As the day of his exit approached, President Anastasiades seems determined to leave office with his personal popularity on a high. This is an unrealistic objective for anyone who has been in office for 10 years, as people grow tired of them, yearn for change and are not inclined to be very charitable in their view of an outgoing president. The two presidents that sought re-election after two terms – Spyros Kyprianou and Glafcos Clerides – were resoundingly defeated because people had had enough and wanted someone new.
Yet Anastasiades seems to be under the illusion that he can buck the trend and because he was not seeking re-election he could leave office after 10 years on a wave of popularity. In the pursuit of this popularity, he has taken some decisions that have shattered any credibility his presidency still had and betrayed a lack of consistency, which does not reflect positively on him.
Some 10 days ago, he signed the law on the three-month suspension of the foreclosures law which he had referred back to the legislature two weeks earlier. His finance minister, speaking presumably on behalf of the government had publicly criticised the law, saying it could jeopardise the country’s credit rating, while Anastasiades himself had argued that suspension of foreclosures benefited strategic loan defaulters, when sending the law back to the House. As parliament had rejected his referral, he could have sent it to the supreme court or signed it and he did the latter.
He had signed it, said his spokesman, because when he had referred an earlier suspension of the foreclosures law to the supreme court it ruled that it was constitutional, and there would be no point asking for a ruling again. Of course, he could still have refused to sign it on the grounds that it undermined the rule of law as it was designed to help people refusing to honour their contractual obligations. He chose the path of least resistance, the path that would spare him of opposition criticism.
On Monday Anastasiades signed the law on sex education, drafted and approved by the legislature, disregarding the opinion of the attorney-general, who had said it was unconstitutional. His education minister had also been warning about the unconstitutionality of this law, which violated the separation of powers, but Anastasiades signed it anyway, claiming that Cyprus had to fulfil its obligations under international agreements it had signed. Despite being the custodian of the constitution, he signed a law that in the opinion of the legal advisor of the state was unconstitutional so as not to face a showdown with the opposition parties. It was not a very responsible stance.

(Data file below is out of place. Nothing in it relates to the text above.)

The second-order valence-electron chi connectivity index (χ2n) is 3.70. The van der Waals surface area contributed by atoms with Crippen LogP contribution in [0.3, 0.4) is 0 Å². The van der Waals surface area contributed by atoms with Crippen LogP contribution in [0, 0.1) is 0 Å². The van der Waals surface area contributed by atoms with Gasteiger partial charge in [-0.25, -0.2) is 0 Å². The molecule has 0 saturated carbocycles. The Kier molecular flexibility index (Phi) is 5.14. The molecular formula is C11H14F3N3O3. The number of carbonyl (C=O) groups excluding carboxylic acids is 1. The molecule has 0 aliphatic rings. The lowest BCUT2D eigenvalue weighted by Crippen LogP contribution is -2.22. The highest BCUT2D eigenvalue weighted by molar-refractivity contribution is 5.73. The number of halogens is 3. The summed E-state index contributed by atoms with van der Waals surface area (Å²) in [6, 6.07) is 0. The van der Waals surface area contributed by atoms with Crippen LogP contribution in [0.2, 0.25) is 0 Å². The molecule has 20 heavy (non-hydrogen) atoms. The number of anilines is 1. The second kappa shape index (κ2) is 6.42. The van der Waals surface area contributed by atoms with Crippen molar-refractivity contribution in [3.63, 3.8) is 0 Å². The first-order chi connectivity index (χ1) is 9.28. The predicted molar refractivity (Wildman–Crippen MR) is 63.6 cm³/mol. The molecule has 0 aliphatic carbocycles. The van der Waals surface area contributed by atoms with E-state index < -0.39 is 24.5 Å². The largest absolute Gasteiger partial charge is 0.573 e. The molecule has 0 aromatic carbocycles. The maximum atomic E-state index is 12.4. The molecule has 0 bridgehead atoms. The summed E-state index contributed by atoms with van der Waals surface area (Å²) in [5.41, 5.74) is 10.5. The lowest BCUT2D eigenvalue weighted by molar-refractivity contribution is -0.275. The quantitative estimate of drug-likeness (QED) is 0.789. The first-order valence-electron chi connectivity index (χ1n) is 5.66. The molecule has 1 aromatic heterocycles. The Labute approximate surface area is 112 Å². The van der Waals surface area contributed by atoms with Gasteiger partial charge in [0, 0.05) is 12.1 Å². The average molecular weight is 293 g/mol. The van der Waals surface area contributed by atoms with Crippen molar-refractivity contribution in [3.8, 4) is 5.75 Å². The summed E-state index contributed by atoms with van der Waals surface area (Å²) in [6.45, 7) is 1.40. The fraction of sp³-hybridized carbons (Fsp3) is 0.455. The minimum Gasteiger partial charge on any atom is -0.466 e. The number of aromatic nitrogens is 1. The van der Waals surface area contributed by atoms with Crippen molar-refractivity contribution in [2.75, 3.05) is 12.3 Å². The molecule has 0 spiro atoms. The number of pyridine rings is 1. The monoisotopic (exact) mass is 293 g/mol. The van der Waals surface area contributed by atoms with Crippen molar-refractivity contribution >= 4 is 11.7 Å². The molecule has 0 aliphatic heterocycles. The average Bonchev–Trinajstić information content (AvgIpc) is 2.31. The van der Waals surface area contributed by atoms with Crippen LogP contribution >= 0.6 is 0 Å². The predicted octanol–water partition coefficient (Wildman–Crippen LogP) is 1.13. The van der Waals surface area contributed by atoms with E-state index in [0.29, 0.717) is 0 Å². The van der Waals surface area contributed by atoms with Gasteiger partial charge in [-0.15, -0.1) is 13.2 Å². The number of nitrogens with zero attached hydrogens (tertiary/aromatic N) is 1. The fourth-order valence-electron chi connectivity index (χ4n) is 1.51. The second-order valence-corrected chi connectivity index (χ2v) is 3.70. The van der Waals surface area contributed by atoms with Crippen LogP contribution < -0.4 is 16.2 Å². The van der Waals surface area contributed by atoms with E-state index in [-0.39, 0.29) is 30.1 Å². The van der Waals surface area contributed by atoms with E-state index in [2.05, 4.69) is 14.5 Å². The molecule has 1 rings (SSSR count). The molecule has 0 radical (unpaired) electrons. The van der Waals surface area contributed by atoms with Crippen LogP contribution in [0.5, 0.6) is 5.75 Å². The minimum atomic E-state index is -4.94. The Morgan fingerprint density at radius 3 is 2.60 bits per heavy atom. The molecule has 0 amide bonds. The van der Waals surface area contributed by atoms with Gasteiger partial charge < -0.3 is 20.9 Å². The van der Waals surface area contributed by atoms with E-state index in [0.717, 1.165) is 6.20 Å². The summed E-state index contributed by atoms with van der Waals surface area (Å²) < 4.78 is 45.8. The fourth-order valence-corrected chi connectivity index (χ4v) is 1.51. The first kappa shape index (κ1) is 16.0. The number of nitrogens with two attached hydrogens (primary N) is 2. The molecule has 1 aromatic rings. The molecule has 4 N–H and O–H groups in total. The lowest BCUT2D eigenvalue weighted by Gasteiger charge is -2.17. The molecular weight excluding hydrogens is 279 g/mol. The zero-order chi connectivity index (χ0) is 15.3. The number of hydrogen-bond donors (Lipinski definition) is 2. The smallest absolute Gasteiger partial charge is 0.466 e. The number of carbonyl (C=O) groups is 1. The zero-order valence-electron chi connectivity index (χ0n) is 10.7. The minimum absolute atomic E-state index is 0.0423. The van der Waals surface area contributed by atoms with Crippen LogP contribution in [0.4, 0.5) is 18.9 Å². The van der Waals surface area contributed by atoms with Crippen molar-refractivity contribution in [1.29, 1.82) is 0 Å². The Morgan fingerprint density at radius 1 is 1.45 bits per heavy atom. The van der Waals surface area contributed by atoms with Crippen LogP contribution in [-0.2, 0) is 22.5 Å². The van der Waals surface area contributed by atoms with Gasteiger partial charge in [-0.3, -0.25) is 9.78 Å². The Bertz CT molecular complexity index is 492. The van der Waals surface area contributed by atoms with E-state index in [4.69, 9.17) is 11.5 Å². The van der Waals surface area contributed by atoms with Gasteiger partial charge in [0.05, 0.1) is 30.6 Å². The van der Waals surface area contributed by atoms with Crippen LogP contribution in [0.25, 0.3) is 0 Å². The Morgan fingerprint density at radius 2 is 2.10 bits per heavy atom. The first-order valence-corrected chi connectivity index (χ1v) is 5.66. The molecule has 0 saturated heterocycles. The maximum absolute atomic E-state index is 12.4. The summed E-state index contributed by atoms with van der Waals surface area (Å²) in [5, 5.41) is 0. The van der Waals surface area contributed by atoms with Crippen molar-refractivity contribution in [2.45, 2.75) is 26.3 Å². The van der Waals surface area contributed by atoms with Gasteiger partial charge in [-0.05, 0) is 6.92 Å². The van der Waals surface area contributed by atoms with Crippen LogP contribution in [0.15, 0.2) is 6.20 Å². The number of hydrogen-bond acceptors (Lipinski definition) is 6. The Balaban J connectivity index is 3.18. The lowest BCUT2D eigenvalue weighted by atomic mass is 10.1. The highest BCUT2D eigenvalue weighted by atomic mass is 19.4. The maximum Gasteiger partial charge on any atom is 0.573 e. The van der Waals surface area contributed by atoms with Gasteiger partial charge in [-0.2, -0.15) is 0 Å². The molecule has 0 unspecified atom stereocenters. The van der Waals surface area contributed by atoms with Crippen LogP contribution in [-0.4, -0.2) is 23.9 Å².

His quest for public approval may also explain the erratic government handling of the threatened strike by EAC unions that would have led to power cuts in some towns. When the unions had threatened to stop work on six units at the Dhekelia power station, that would have led to a reduction in the power supply, the government had taken the decision not to engage in talks with the unions over their demands as this was the responsibility of the EAC board. Demands were not related to work conditions and pay but an attempt by unions dictate EAC policies and recruitment, which the energy and finance ministers, quite rightly, decided not to discuss with union bosses.
On Tuesday morning, a day before the power cuts were scheduled to start and with public discontent growing, the president said differences must be resolved through dialogue, despite the decision for no dialogue with EAC unions on issues of policy. There was also a decision taken by the council of ministers not to accept any demands after November 1, aware that unions and organised groups could try to exploit the election period, during which the government is thought to be more vulnerable to pressure.
Fearing the public backlash that would be caused by power cuts, labour minister Kyriakos Koushos undertook the initiative (on the president’s orders we assume) to meet the unions to which he promised to arrange meetings with the ministers of energy and finance. This made a complete mockery of the government decision not to accept demands after November 1 and made fools of his ministerial colleagues who had decided not to engage in talks about policy with the unions. In exchange for the promise of the meetings, the unions called off the strike.
Koushos also took a public swipe at his colleagues, declaring that “when a course that leads to deadlock is followed, and there are strike measures and refusal as a matter of principle by the government to engage in discussions, we cannot resolve problems.” In short, the government should put its principles in the rubbish bin, subject itself to the embarrassment of going against its own decisions and bow to the unions. No meetings have been arranged between unions and ministers and on his return to work on Monday Anastasiades could have a small cabinet crisis to deal with.
Decisions dictated by a desire to leave office on a popular note could have the opposite effect, not to mention the poor light in which they put the president.